expected to spur significant advances in science and economic development in
the region and beyond. (Oak Ridge National Laboratory 8/14/02)

Carbon nanotube networks fall into line. Researchers at Rensselaer
Polytechnic Institute, US, have used carbon nanotubes as a template for
growing networks of aligned carbon nanotubes. They reported the two-step
chemical-vapour deposition process in Applied Physics Letters. "We wanted to
explore the possibility of using nanotubes themselves as pattern masks for
growing organized carbon nanotube array patterns of different length
scales," Anyuan Cao of Rensselaer Polytechnic Institute told
nanotechweb.org." (Nanotechweb 8/20/02)

Uterus transplant results in live births. The world's first live births from
a transplanted uterus have been achieved, say Swedish researchers. The
procedure, conducted in mice, would be easier to repeat in humans, they
predict. A mouse uterus is V-shaped. The team led by Mats Br nnstr m at
G teborg University, Sweden, grafted one arm of the V from a donor mouse
into another's abdomen, alongside its existing uterus. In a woman, the
procedure would involve removing the existing organ and replacing the whole
donor uterus. (NewScientist 8/21/02)

(Exclusive Feature) Down to the wire -- requirements for nanometer design
implementation. By Ping Chao and Lavi Lev. Implementing nanometer-scale ICs
begins and ends with wires. Wires are so dominant that little is known about
a design's performance or manufacturability without them. In fact, nanometer
design strategies that are not clearly focused on rapid wire creation,
optimization, and analysis are destined to fail.This paper describes the
requirements for an effective, reliable IC implementation platform for the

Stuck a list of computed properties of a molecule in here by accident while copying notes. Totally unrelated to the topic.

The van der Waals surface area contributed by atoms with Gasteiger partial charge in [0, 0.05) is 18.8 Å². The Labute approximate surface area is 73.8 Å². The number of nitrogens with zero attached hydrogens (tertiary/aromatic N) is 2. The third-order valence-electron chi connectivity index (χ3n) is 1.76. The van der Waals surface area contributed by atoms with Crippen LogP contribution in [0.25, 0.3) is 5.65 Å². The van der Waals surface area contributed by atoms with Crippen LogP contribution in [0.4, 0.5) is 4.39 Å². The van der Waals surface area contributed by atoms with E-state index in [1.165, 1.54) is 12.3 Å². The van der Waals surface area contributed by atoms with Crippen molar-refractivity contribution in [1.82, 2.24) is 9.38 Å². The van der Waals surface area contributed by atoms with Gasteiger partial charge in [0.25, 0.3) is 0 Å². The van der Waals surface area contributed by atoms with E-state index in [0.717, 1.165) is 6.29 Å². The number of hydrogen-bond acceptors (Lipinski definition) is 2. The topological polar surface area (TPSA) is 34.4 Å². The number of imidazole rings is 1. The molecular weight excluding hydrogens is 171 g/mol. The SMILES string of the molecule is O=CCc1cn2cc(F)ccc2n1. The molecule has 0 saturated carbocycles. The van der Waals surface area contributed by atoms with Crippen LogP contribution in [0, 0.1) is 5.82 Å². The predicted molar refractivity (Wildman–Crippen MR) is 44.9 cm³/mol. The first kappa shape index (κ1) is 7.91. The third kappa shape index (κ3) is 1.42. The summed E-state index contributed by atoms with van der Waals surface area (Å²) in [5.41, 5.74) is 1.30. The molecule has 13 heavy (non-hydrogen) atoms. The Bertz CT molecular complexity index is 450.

90 nm process node and beyond. It begins with a description of the central
role wires play in nanometer design and why traditional linear design flows
are insufficient. It then describes a new continuous convergence
methodology, which has proven highly valuable at 0.13 micron and will be
absolutely necessary at 90 nm. (EEDesign.com 8/15/02)

(Feature) Nanotubes speed up. Transistors fabricated from carbon nanotubes
now have electrical characteristics that can rival silicon devices. The idea
of using molecules as electronic components has been around since at least
1974, when Ari Aviram of IBM in New York and Mark Ratner, then at New York
University, showed theoretically that a molecule placed between two metal
electrodes can act as a rectifier. However, it took more than 20 years
before an individual molecule was successfully connected to two
nanofabricated electrodes in an experiment. The difficulties lay in the
manipulation of single molecules and in the ability to build electrodes
separated by only a few nanometres. (Nenotechweb.org 8/16/02)

'Nanoantennas' could bring sensitive detectors, optical circuits.
Researchers have shown how tiny wires and metallic spheres might be arranged
in various shapes to form "nanoantennas" that dramatically increase the
precision of medical diagnostic imaging and devices that detect chemical and
biological warfare agents. Engineers from Purdue University have
demonstrated through mathematical simulations that nanometer-scale antennas
with certain geometric shapes should be able to make possible new sensors
capable of detecting a single molecule of a chemical or biological agent.
Such an innovation could result in detectors that are, in some cases,
millions of times more sensitive than current technology. (Purdue News

Gina "Nanogirl" Miller
Nanotechnology Industries
Personal: http://www.nanogirl.com
Foresight Senior Associate http://www.foresight.org
Extropy member http://www.extropy.org

"Nanotechnology: Solutions for the future."